Cardiology

What's blood type got to do with clot risk?

People with blood types A and B may have higher risks for developing dangerous blood clots compared to people who have type O blood. That's according to new research that also showed a slightly higher risk for certain types ...

Gerontology & Geriatrics

There's more than one way to age. How are you doing it?

Most of us think we know what aging looks and feels like. It announces itself with wrinkled skin and gray, thinning hair. It blurs vision, makes joints creaky, and if not rigorously countered, causes things to sag.

Cardiology

Belly fat linked with repeat heart attacks

Heart attack survivors who carry excess fat around their waist are at increased risk of another heart attack, according to research published today in the European Journal of Preventive Cardiology.

Cardiology

Bioengineering living heart valves

Researchers at Qatar University, in collaboration with Imperial College London, Biostage, Inc. in the U.S., and the American University of Beirut, Lebanon, have made progress developing living heart valves that can grow with ...

Cardiology

Cause of ventricular tachycardia determines treatment

Dear Mayo Clinic: Recently, I was diagnosed with ventricular tachycardia, but doctors said a cause cannot be determined. What usually causes this problem? Does knowing the cause make a difference in treatment?

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Cardiovascular disease or heart disease are a class of diseases that involve the heart or blood vessels (arteries and veins). While the term technically refers to any disease that affects the cardiovascular system (as used in MeSH C14), it is usually used to refer to those related to atherosclerosis (arterial disease). These conditions usually have similar causes, mechanisms, and treatments.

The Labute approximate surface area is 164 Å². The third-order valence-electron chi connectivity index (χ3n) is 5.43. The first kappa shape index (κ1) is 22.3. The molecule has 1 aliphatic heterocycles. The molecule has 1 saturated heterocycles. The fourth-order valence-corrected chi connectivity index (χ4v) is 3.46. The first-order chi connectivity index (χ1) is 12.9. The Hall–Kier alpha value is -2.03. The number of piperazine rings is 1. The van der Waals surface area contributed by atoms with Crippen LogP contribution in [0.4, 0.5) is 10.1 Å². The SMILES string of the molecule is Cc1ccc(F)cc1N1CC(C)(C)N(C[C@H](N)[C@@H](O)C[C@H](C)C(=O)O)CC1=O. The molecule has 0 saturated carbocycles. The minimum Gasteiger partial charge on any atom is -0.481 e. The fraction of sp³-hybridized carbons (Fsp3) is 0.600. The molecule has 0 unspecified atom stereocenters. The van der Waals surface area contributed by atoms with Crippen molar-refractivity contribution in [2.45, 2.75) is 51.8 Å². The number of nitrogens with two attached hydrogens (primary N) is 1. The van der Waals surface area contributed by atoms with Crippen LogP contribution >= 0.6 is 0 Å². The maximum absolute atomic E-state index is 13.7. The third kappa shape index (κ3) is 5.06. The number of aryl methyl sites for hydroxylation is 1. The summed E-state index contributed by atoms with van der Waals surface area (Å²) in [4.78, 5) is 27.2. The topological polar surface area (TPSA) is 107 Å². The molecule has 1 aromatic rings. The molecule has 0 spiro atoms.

Cardiovascular diseases remain the biggest cause of deaths worldwide, though over the last two decades, cardiovascular mortality rates have declined in many high-income countries but have increased at an astonishingly fast rate in low- and middle-income countries. The percentage of premature deaths from cardiovascular disease range from 4% in high-income countries to 42% in low-income countries. More than 17 million people died from cardiovascular diseases in 2008. Each year, heart disease kills more Americans than cancer. In recent years, cardiovascular risk in women has been increasing and has killed more women than breast cancer. (PDAY) showed vascular injury accumulates from adolescence, making primary prevention efforts necessary from childhood.

By the time that heart problems are detected, the underlying cause (atherosclerosis) is usually quite advanced, having progressed for decades. There is therefore increased emphasis on preventing atherosclerosis by modifying risk factors, such as healthy eating, exercise, and avoidance of smoking.

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